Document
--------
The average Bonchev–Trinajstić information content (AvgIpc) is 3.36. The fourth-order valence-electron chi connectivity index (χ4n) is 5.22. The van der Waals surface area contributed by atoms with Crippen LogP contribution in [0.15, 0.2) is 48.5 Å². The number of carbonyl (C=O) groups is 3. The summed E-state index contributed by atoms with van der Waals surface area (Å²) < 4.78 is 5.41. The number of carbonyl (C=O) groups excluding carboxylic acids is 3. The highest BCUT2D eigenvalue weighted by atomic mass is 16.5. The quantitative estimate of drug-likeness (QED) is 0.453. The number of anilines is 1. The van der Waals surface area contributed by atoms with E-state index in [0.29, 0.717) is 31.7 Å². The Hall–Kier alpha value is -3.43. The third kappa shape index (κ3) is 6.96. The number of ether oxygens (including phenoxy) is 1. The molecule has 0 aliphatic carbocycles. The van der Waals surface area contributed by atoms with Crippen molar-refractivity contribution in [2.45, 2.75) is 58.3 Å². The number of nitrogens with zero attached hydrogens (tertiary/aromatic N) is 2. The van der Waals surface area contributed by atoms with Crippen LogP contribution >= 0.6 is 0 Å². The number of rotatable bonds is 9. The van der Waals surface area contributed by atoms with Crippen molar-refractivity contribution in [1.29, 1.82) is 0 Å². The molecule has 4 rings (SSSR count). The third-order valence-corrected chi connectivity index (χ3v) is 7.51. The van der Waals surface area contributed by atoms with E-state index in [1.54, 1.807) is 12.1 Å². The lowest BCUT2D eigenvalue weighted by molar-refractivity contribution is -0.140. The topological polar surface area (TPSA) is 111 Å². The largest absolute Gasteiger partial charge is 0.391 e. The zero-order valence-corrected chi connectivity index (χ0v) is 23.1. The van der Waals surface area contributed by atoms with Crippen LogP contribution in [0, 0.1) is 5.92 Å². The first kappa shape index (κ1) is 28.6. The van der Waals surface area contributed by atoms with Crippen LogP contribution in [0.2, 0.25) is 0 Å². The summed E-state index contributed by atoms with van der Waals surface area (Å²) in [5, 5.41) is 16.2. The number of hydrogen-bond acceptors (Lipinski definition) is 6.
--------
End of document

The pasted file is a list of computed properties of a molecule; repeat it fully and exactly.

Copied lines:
The average Bonchev–Trinajstić information content (AvgIpc) is 3.36. The fourth-order valence-electron chi connectivity index (χ4n) is 5.22. The van der Waals surface area contributed by atoms with Crippen LogP contribution in [0.15, 0.2) is 48.5 Å². The number of carbonyl (C=O) groups is 3. The summed E-state index contributed by atoms with van der Waals surface area (Å²) < 4.78 is 5.41. The number of carbonyl (C=O) groups excluding carboxylic acids is 3. The highest BCUT2D eigenvalue weighted by atomic mass is 16.5. The quantitative estimate of drug-likeness (QED) is 0.453. The number of anilines is 1. The van der Waals surface area contributed by atoms with E-state index in [0.29, 0.717) is 31.7 Å². The Hall–Kier alpha value is -3.43. The third kappa shape index (κ3) is 6.96. The number of ether oxygens (including phenoxy) is 1. The molecule has 0 aliphatic carbocycles. The van der Waals surface area contributed by atoms with Crippen molar-refractivity contribution in [2.45, 2.75) is 58.3 Å². The number of nitrogens with zero attached hydrogens (tertiary/aromatic N) is 2. The van der Waals surface area contributed by atoms with Crippen LogP contribution >= 0.6 is 0 Å². The number of rotatable bonds is 9. The van der Waals surface area contributed by atoms with Crippen molar-refractivity contribution in [1.29, 1.82) is 0 Å². The molecule has 4 rings (SSSR count). The third-order valence-corrected chi connectivity index (χ3v) is 7.51. The van der Waals surface area contributed by atoms with E-state index in [1.54, 1.807) is 12.1 Å². The lowest BCUT2D eigenvalue weighted by molar-refractivity contribution is -0.140. The topological polar surface area (TPSA) is 111 Å². The largest absolute Gasteiger partial charge is 0.391 e. The zero-order valence-corrected chi connectivity index (χ0v) is 23.1. The van der Waals surface area contributed by atoms with Crippen LogP contribution in [0, 0.1) is 5.92 Å². The first kappa shape index (κ1) is 28.6. The van der Waals surface area contributed by atoms with Crippen LogP contribution in [0.2, 0.25) is 0 Å². The summed E-state index contributed by atoms with van der Waals surface area (Å²) in [5, 5.41) is 16.2. The number of hydrogen-bond acceptors (Lipinski definition) is 6.